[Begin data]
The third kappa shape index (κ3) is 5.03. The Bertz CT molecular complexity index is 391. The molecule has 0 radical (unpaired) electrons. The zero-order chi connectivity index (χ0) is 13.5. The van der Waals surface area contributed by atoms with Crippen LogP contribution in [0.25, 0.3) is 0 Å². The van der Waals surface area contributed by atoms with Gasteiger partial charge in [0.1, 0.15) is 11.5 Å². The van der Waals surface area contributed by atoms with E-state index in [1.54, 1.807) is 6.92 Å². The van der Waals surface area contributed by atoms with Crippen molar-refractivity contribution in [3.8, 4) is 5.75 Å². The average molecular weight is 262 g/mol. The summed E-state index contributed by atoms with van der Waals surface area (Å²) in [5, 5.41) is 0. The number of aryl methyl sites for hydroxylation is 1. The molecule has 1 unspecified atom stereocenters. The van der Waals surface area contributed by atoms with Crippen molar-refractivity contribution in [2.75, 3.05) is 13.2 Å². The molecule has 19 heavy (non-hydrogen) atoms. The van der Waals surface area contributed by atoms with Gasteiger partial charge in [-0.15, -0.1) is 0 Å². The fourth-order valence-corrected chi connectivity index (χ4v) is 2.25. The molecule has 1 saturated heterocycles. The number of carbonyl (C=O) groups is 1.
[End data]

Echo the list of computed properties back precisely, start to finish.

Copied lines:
The third kappa shape index (κ3) is 5.03. The Bertz CT molecular complexity index is 391. The molecule has 0 radical (unpaired) electrons. The zero-order chi connectivity index (χ0) is 13.5. The van der Waals surface area contributed by atoms with Crippen LogP contribution in [0.25, 0.3) is 0 Å². The van der Waals surface area contributed by atoms with Gasteiger partial charge in [0.1, 0.15) is 11.5 Å². The van der Waals surface area contributed by atoms with E-state index in [1.54, 1.807) is 6.92 Å². The van der Waals surface area contributed by atoms with Crippen molar-refractivity contribution in [3.8, 4) is 5.75 Å². The average molecular weight is 262 g/mol. The summed E-state index contributed by atoms with van der Waals surface area (Å²) in [5, 5.41) is 0. The number of aryl methyl sites for hydroxylation is 1. The molecule has 1 unspecified atom stereocenters. The van der Waals surface area contributed by atoms with Crippen molar-refractivity contribution in [2.75, 3.05) is 13.2 Å². The molecule has 19 heavy (non-hydrogen) atoms. The van der Waals surface area contributed by atoms with Gasteiger partial charge in [-0.15, -0.1) is 0 Å². The fourth-order valence-corrected chi connectivity index (χ4v) is 2.25. The molecule has 1 saturated heterocycles. The number of carbonyl (C=O) groups is 1.